The Beatles, “Let It Be” [Super Deluxe]
This 6-CD/LP box—including rarities, live cuts, and alternate mixes—burrows deep and handsomely below the surface.
Explosions in the Sky, “Big Bend”
This soundtrack to PBS’s Big Bend National Park doc provides a chill sonic tonic with nature as its somnolent guide.
Julia Shapiro, “Zorked”
The Chastity Belt vocalist balances ’90s alt-rock sounds and modern malaise on her second solo LP.
Hovvdy, “True Love”
Their latest LP finds the duo peeling back the layers of their previous work until they arrive at the essential center.
Pastor T. L. Barrett and the Youth for Christ Choir, “I Shall Wear a Crown”
Barrett’s box set portrays honest, positivist music with a mission far beyond self-gratification or artistic vision.
Ada Lea, “one hand on the steering wheel the other sewing a garden”
Lea gives each song its own sonic identity, taking what could become monotony and creating anything but.
Various Artists, “I’ll Be Your Mirror: A Tribute to The Velvet Underground and Nico”
The late Hal Wilner’s introduction to the classic LP is as lovely, fall-like, and serene as was Reed’s original entry.
Boy Scouts, “Wayfinder”
Taylor Vick’s comfort zone is the lilting, mid-tempo stuff her new album is founded on, opening up an expansive space around her nylon-string compositions.
Macie Stewart, “Mouth Full of Glass”
The Chicago-based songwriter’s debut collection of songs pair perfectly like ginger and garlic in oil, stewing a culmination of flavors that emerge.
Caleb Landry Jones, “Gadzooks Vol. 1”
On Jones’ funhouse follow-up to his psych-rock debut, each interrelated song serves as a madcap one-man show within a cosmic, comic drama.
The Ophelias, “Crocus”
Chamber-pop ornamentation and live-band grit weave around spiritual lyricism on the Cincinnati band’s third album.
We Were Promised Jetpacks, “Enjoy the View”
The group’s 5th LP tones down the dark, nervous energy that was previously at the core of their identity.
Low, “HEY WHAT”
The duo’s 13th full-length often sounds less like a collection of songs than a manifestation of the frequency of existence.
Elvis Costello, “Spanish Model”
Rather than a simple set of demos and rarities, Costello strips “This Year’s Model” down to its instrumental tracks and goes en-Español.
Grizzly Bear, “Yellow House” (15th Anniversary Reissue)
The 2006 LP gives us a snapshot of a band working through the kinks, establishing a framework for an impressive future catalogue.
Blvck Hippie, “If You Feel Alone at Parties”
Everything Josh Shaw does is immediate, off, and odd—like a welcome meeting of Violent Femmes, Kid Cudi, The Cure, and Tom Verlaine.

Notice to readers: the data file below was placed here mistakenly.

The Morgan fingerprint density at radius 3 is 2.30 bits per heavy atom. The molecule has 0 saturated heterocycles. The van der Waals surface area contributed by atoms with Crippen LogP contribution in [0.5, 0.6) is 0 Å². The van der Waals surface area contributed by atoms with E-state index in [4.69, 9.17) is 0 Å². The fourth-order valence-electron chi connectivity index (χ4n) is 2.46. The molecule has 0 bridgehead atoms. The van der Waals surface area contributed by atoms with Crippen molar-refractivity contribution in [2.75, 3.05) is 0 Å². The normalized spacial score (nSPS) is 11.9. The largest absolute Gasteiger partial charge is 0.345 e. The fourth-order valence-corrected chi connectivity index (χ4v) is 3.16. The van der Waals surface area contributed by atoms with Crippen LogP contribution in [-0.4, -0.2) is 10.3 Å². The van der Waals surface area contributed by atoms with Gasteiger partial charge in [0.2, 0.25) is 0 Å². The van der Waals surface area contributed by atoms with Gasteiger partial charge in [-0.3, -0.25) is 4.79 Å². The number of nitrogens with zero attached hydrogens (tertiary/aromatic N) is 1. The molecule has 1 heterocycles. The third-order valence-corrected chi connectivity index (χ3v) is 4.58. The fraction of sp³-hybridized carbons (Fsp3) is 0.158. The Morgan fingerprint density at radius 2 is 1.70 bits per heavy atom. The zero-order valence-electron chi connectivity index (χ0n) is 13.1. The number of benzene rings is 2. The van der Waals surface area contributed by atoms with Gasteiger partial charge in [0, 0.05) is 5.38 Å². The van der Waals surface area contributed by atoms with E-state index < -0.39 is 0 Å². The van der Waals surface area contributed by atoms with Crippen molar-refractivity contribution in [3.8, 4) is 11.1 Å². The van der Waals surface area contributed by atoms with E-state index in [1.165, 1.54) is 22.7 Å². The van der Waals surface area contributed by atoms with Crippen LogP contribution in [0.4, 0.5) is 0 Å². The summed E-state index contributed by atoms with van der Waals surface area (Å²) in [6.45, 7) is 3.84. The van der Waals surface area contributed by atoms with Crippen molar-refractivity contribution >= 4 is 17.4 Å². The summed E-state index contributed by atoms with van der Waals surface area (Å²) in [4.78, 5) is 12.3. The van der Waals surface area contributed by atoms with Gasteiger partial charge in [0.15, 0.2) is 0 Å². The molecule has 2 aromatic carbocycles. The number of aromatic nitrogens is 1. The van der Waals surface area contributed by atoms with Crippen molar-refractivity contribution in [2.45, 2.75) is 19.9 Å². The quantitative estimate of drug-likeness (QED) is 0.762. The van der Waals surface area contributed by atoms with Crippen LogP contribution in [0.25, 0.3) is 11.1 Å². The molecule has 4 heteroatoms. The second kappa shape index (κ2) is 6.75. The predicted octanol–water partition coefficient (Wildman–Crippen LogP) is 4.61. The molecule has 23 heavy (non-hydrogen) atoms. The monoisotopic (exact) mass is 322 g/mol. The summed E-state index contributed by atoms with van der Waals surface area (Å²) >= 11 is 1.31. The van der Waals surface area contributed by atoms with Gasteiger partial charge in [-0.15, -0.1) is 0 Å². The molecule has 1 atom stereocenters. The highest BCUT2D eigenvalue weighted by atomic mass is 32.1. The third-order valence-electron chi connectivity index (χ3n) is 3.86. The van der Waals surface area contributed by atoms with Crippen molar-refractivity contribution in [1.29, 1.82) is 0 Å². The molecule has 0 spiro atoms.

Lil Nas X, “Montero”
The debut album from the outsider-rap cowboy is a bold, verbal, and vocal display of what it must mean to be lonely at the top.
This 11th studio album isn’t as cohesive as some of the band’s previous efforts, but it shows they’re still evolving.
Bob Dylan, “Springtime in New York: The Bootleg Series Vol. 16 (1980-1985)”
This 5-year case study sees the doctor reviving the patient, taking out the bile, and giving him new legs with more tactile treading.
MONO, “Pilgrimage of the Soul”
The Tokyo-based instrumental post-rockers’ 11th album is an emotional journey that stirs the psyche with its meditative qualities.
Lindsey Buckingham, “Lindsey Buckingham”
On his eponymous seventh album, the modest guitar hero stays true to form in almost every imaginable way.
Cold Beat, “War Garden”
Pulling from 1980s synth influences and written over FaceTime, the latest from the Bay Area post-punks is a capsule of post-pandemic life.
Injury Reserve, “By the Time I Get to Phoenix”
The amorphous second album from the rap group focuses on unease-ambient soundscapes that swallow the vocals into the soundtrack.
Kacey Musgraves, “star-crossed”
Kacey’s latest feels like several types of divorce album spliced together, at once messy, conflicted, and purposeful.
Halsey, “If I Can’t Have Love, I Want Power”
Halsey’s unexpected collaboration with Trent Reznor is possibly the most recklessly ambitious pop album of the year—and for sure one of the catchiest.
Turnstile, “Glow On”
The five-piece swim in the deep end of their existential and musical curiosities on this unforgettable magnum opus.
Gang of Four, “77-81”
This workman-like all-CD box signals what might be this period’s finest and most uniquely artful one-two punch.
Space Afrika, “Honest Labour”
Where their previous work cut between ideas at a clip, the Manchester collagists achieve a deeper lucidity here through a steadier approach.